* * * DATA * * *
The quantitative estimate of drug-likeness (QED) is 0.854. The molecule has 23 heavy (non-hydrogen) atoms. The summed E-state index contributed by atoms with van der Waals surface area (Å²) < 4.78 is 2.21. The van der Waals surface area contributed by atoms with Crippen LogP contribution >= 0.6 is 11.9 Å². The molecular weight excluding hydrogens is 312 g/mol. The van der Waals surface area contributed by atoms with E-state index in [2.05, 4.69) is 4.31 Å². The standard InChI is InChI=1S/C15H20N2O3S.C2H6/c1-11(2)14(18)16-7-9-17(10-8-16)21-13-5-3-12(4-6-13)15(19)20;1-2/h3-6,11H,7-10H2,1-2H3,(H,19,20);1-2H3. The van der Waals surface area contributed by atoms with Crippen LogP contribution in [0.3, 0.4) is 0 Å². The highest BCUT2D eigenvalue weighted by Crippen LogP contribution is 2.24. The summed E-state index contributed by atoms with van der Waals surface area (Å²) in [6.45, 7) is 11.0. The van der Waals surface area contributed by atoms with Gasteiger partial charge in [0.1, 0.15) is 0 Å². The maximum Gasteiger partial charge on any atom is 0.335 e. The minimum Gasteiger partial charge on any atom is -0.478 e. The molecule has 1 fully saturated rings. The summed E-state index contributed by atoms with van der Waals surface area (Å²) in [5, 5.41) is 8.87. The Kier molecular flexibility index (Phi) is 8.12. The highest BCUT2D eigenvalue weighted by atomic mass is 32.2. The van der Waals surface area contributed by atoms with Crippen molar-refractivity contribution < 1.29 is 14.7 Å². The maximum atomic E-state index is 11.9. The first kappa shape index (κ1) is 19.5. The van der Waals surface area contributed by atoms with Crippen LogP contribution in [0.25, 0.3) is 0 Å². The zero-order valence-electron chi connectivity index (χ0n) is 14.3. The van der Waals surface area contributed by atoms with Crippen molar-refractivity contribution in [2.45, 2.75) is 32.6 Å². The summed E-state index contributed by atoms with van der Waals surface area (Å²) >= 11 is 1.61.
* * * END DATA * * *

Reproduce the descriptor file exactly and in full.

The quantitative estimate of drug-likeness (QED) is 0.854. The molecule has 23 heavy (non-hydrogen) atoms. The summed E-state index contributed by atoms with van der Waals surface area (Å²) < 4.78 is 2.21. The van der Waals surface area contributed by atoms with Crippen LogP contribution >= 0.6 is 11.9 Å². The molecular weight excluding hydrogens is 312 g/mol. The van der Waals surface area contributed by atoms with E-state index in [2.05, 4.69) is 4.31 Å². The standard InChI is InChI=1S/C15H20N2O3S.C2H6/c1-11(2)14(18)16-7-9-17(10-8-16)21-13-5-3-12(4-6-13)15(19)20;1-2/h3-6,11H,7-10H2,1-2H3,(H,19,20);1-2H3. The van der Waals surface area contributed by atoms with Crippen LogP contribution in [0.3, 0.4) is 0 Å². The highest BCUT2D eigenvalue weighted by Crippen LogP contribution is 2.24. The summed E-state index contributed by atoms with van der Waals surface area (Å²) in [6.45, 7) is 11.0. The van der Waals surface area contributed by atoms with Gasteiger partial charge in [0.1, 0.15) is 0 Å². The maximum Gasteiger partial charge on any atom is 0.335 e. The minimum Gasteiger partial charge on any atom is -0.478 e. The molecule has 1 fully saturated rings. The summed E-state index contributed by atoms with van der Waals surface area (Å²) in [5, 5.41) is 8.87. The Kier molecular flexibility index (Phi) is 8.12. The highest BCUT2D eigenvalue weighted by atomic mass is 32.2. The van der Waals surface area contributed by atoms with Crippen molar-refractivity contribution < 1.29 is 14.7 Å². The maximum atomic E-state index is 11.9. The first kappa shape index (κ1) is 19.5. The van der Waals surface area contributed by atoms with Crippen LogP contribution in [0.25, 0.3) is 0 Å². The zero-order valence-electron chi connectivity index (χ0n) is 14.3. The van der Waals surface area contributed by atoms with Crippen molar-refractivity contribution in [2.45, 2.75) is 32.6 Å². The summed E-state index contributed by atoms with van der Waals surface area (Å²) >= 11 is 1.61.